Daniel, Michael E Review of: My door is always open: A conversation on faith, hope and the church in a time of change, by Pope Francis with Antonio Spadaro, trans. Shaun Whiteside, London: Bloomsbury, 2014, pp. 172, $30.00.
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  14.  4
    Michael E. Daniel (2012). Benedict XVI: A Guide for the Perplexed [Book Review]. The Australasian Catholic Record 89 (1):123.
    Daniel, Michael E Review(s) of: Benedict XVI: A guide for the perplexed, by Tracey Rowland, London: T and T Clark International, 2010, pp.160, $29.95.
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  15.  8
    A. M. Daniel (1909). Herculaneum Herculaneum—Past, Present, and Future. By Charles Waldstein, Litt. D., Ph.D., London: Macmillan & Co., 1908. 8vo. LL.D., and Leonard Shoobridge, M.A. Pp. Xxii, 324. 59 Illustrations. 2u.Net. Buried Herculaneum. By Ethel Ross Barker. London: Adam and Charles Black, 1908. 8vo. Xvi, 253. Nine Plans and 64 Plates. 7.1. 6d. [REVIEW] The Classical Review 23 (08):267-268.
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  16. Hilary Putnam (1986). Why Is a Philosopher? In James Conant (ed.), Realism with a Human Face. Harvard University Press 105--19.
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  17.  2
    William A. Appleton, Roger Sessions, Stuart Piggott & Glyn E. Daniel (1952). A Cycle of Cathay. The Chinese Vogue in England During the Seventeenth and Elighteenth Centuries. Journal of Aesthetics and Art Criticism 10 (3):288-289.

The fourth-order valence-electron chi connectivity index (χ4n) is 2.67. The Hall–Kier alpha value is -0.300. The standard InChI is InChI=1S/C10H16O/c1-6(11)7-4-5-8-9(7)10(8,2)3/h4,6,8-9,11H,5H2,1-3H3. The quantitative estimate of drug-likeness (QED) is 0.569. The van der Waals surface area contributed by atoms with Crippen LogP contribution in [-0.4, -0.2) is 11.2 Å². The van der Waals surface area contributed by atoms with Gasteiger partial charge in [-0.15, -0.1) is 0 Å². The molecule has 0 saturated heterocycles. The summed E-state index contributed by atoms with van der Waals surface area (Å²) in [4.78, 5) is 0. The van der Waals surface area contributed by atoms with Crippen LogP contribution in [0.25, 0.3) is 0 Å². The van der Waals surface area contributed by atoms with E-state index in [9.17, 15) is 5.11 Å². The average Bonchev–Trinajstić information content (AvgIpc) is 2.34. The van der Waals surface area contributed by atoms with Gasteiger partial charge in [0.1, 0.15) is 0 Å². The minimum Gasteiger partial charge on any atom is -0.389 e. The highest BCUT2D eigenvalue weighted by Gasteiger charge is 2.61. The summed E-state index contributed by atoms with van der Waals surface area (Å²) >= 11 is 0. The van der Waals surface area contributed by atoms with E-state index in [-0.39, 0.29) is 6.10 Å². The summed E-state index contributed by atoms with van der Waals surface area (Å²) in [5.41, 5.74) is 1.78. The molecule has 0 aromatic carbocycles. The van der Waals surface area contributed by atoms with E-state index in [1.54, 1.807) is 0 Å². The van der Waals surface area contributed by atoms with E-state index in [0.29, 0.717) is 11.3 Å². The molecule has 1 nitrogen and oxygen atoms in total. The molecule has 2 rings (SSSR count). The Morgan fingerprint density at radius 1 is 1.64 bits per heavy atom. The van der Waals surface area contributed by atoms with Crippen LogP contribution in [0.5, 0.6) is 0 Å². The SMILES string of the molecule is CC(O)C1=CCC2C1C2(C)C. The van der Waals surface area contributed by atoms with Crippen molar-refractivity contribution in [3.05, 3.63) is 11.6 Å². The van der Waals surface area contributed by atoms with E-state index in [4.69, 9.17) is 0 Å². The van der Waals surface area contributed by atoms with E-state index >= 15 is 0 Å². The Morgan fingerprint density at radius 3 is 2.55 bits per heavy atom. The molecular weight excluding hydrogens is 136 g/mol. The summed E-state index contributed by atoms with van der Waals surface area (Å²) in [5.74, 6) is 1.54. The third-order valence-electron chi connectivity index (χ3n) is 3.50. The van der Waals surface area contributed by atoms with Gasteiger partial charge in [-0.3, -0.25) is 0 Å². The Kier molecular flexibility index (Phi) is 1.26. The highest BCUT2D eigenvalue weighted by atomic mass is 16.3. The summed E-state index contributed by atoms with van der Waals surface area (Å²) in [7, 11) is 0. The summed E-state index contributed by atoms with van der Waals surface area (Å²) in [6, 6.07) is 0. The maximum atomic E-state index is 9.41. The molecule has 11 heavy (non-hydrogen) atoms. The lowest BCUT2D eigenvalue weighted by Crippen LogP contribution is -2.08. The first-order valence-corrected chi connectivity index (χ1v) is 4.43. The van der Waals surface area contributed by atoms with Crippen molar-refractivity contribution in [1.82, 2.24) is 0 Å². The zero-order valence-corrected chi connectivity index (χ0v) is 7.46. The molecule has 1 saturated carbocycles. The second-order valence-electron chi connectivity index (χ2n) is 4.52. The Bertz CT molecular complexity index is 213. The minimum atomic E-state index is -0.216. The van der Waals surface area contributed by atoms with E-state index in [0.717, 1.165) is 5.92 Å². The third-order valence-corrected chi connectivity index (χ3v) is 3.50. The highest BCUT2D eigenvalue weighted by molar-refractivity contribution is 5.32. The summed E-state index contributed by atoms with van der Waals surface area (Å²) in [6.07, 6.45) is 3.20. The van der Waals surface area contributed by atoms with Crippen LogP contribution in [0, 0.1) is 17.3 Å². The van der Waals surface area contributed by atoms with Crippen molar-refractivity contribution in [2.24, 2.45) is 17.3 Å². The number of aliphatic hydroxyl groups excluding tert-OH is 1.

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  18. Hilary Putnam (1982). Why There Isn't a Ready-Made World. Synthese 51 (2):205--228.
  19.  31
    Hilary Putnam (1965). Trial and Error Predicates and the Solution to a Problem of Mostowski. Journal of Symbolic Logic 30 (1):49-57.
  20. Hilary Putnam (1982). A Defense of Internal Realism. In James Conant (ed.), Teorema: International Journal of Philosophy. Harvard University Press 30--42.
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  21. Hilary Putnam (2007). Beween Scylla and Charybdis: Does Dummett Have a Way Through? In Randall E. Auxier & Lewis Edwin Hahn (eds.), The Philosophy of Michael Dummett. Open Court 155--67.
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  22.  8
    Hilary Putnam (1985). A Comparison of Something with Something Else. New Literary History 17 (1):61--79.